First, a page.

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Keep these cyberthug holidays marked on your calendar

David Geer | Aug. 20, 2015
It’s no happy day for enterprises when cyber thugs celebrate their favorite ‘holidays’—special days when they attack with even more cunning and fervor. Learn these days and get ready to respond to related exploitations.

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It’s no happy day for enterprises when cyber thugs celebrate their favorite ‘holidays’—special days when they attack with even more cunning and fervor. Learn these days and get ready to respond to related exploitations. 

  1. Software Support Retirement / End of Support Day. This is the date when support ends for any OS or software package. Unsupported software leaves enterprises open to attack. Because the vendor will no longer make general releases of security patches, each new hole attackers uncover will remain vulnerable.

To prepare for this day and defend the enterprise against such attacks, investigate the availability of extended support offered by the vendor at a premium. Weigh that cost against an investment in deploying the latest software product or version that replaces the older product. Either of these avenues is going to cost you.

If neither option will fit your budget, consider a refresh roadmap that includes well-supported open-source software for applications where the reward outweighs the risk. This software can be more affordable to update.

  1. Zero-Day. This is the date of discovery of any new vulnerability where attackers unleash an exploit for it that same day. Until a patch arrives, the software remains flawed and open to attack. Zero-Day vulnerabilities last for very long periods. “Zero-day attacks last between 19 days and 30 months, with a median of eight months and an average of approximately 10 months,” according to “Before We Knew It. An Empirical Study of Zero-Day Attacks in the Real World,” Symantec Research Labs, 2012.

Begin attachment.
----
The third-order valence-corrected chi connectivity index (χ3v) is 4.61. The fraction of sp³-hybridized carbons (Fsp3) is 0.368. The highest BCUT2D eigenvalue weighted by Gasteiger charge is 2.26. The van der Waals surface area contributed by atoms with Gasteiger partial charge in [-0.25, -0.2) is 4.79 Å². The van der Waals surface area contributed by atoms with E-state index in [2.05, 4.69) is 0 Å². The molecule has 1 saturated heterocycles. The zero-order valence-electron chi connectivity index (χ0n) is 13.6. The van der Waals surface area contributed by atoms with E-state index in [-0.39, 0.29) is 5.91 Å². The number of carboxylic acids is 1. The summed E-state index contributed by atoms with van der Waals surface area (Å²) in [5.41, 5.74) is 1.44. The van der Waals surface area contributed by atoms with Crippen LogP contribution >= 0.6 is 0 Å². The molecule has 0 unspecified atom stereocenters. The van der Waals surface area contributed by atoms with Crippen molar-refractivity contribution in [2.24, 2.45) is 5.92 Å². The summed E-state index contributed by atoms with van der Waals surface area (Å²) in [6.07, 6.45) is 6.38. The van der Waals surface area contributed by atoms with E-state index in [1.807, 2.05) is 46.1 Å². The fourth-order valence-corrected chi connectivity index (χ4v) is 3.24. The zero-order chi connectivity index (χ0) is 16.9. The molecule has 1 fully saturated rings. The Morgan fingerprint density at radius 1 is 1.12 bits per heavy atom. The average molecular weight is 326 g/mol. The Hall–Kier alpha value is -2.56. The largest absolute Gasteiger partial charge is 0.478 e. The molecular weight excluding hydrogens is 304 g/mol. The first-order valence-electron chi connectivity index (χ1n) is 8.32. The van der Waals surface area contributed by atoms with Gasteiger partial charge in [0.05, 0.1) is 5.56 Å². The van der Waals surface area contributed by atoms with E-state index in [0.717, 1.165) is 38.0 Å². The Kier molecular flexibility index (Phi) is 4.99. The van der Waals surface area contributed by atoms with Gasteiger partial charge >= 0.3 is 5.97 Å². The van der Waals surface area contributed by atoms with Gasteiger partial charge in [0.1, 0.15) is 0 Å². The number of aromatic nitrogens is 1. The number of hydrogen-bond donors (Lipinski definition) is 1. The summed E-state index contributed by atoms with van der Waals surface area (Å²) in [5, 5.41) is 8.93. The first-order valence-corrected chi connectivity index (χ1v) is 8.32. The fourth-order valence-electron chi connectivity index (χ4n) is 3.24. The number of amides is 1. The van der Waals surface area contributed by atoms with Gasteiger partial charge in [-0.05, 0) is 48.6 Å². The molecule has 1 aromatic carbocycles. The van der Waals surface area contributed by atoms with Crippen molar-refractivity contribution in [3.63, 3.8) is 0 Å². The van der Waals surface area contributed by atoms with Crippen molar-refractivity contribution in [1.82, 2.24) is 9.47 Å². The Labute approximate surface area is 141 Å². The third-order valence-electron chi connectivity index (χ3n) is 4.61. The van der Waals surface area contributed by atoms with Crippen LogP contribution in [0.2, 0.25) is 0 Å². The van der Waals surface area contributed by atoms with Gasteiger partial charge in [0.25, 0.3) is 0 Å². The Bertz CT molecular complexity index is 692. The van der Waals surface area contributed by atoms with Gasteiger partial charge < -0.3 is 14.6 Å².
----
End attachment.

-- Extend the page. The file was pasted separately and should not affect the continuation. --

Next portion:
Since Zero-Days can live so long without patches, patching is a non-starter in those instances where no patch is available. To defend the enterprise in those instances, be ready to discover and remediate attacks quickly and thoroughly. Companies that offer threat intelligence data points about potential indicators of compromise can arm network defenders with advanced warnings, says Margee Abrams, director of security solutions, Neustar. You should baseline, harden, and image endpoint devices so that you can immediately reimage them where anomalies appear outside that baseline, adds Abrams.

  1. Patch Tuesday / Ida Pro Wednesday. By the day after Patch Tuesday, attackers have routinely reverse engineered those Microsoft patches using a tool called Ida Pro and then released exploits that penetrate the patches, says Jayson Street, Infosec Ranger, Pwnie Express.

To prepare for and defend against Ida Pro Wednesday, enterprises should use ample, layered attack mitigations such as network firewalls, IPS, and network segmentation as buffers until the organization can roll new patches for the reverse engineered patches, Street explains.

  1. Data Dump Day. This is any day when attackers release stolen data online on anonymous text sharing or bulletin board sites such as Pastebin or 4chan. Dumps can include employee information, customer information such as credit card numbers and PII, intellectual property and trade secrets, and much more, says Demetrios Lazarikos, CISO, vArmour. If your enterprise is the target on Data Dump Day, you or your customers could suffer further attacks, financial losses, and / or embarrassment, which in the case of the enterprise could cause brand damage.

 

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